2017 Teacher and Principal Evaluation Policy
The state should ensure that teachers receive feedback about their performance and should require professional development to be based on needs identified through teacher evaluations. This goal was reorganized in 2017.
Evaluation Feedback: New York requires that local districts develop performance evaluation review plans that provide teachers with "timely and constructive feedback on all criteria evaluated." This feedback should include data on student growth and feedback as well as training on how the teacher can use this data to improve his or her instruction.
Professional Development: New York requires performance reviews to be a "significant factor" in professional development for teachers.
Improvement Plans: New York requires that teachers rated both developing and ineffective have teacher improvement plans, which are developed by the district in cooperation with the teacher.
Evaluation Rating Categories: New York requires four rating categories: highly effective, effective, developing and ineffective.
Rules of the Board of Regents Section 30-3 https://govt.westlaw.com/nycrr/Browse/Home/NewYork/NewYorkCodesRulesandRegulations?guid=I84 5d14902b0d11e59e19bc2457105bfb&originationContext=documenttoc&transitionType=Default&contex tData=(sc.Default) New York Education Law Section 3012-d http://codes.findlaw.com/ny/education-law/edn-sect-3012-d.html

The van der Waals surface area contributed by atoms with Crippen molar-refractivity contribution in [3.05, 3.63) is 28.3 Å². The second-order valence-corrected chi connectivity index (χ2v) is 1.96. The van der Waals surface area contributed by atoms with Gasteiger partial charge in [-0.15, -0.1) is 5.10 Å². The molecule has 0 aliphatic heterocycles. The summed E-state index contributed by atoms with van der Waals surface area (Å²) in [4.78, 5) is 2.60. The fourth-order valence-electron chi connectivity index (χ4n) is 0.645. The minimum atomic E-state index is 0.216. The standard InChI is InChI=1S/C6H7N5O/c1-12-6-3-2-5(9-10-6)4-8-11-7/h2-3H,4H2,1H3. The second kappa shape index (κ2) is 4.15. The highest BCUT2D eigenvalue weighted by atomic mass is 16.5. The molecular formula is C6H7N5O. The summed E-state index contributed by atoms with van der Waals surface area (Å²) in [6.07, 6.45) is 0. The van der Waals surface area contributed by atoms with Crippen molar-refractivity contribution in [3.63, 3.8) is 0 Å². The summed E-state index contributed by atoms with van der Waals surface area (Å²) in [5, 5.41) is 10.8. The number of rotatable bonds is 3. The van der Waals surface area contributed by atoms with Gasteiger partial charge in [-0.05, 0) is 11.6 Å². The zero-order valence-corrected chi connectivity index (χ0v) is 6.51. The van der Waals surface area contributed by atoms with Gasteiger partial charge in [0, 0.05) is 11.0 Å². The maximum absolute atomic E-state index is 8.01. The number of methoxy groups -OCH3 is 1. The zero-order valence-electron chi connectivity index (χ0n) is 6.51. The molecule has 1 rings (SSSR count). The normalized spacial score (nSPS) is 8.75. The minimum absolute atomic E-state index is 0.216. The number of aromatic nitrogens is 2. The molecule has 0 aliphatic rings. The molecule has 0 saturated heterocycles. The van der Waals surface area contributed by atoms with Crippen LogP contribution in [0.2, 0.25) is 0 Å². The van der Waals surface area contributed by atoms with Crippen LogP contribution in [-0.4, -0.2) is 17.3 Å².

As a result of New York's strong policy linking evaluation to professional growth policies, no recommendations are provided.
New York was helpful in providing NCTQ with facts that enhanced this analysis.
7D: Linking Evaluation to Professional Growth
Professional development should be connected to needs identified through teacher evaluations. The goal of teacher evaluation systems should be not just to identify highly effective teachers and those who underperform but to help all teachers improve. Even highly effective teachers may have areas where they can continue to grow and develop their knowledge and skills. Rigorous evaluations should provide actionable feedback on teachers' strengths and weaknesses that can form the basis of professional development activities. Too often professional development is random rather than targeted to the identified needs of individual teachers. Failure to make the connection between evaluations and professional development squanders the likelihood that professional development will be meaningful.
Many states are only explicit about tying professional development plans to evaluation results if the evaluation results are bad. Good evaluations with meaningful feedback should be useful to all teachers, and if done right should help design professional development plans for all teachers—not just those who receive poor ratings.
To further increase the utility and validity of evaluation systems, states should require that evaluation instruments differentiate among various levels of teacher performance rather than only giving binary satisfactory/unsatisfactory ratings. Binary rating systems often offer little meaning because virtually all teachers receive satisfactory ratings. More rating categories allow for more nuanced distinctions between levels of teacher performance.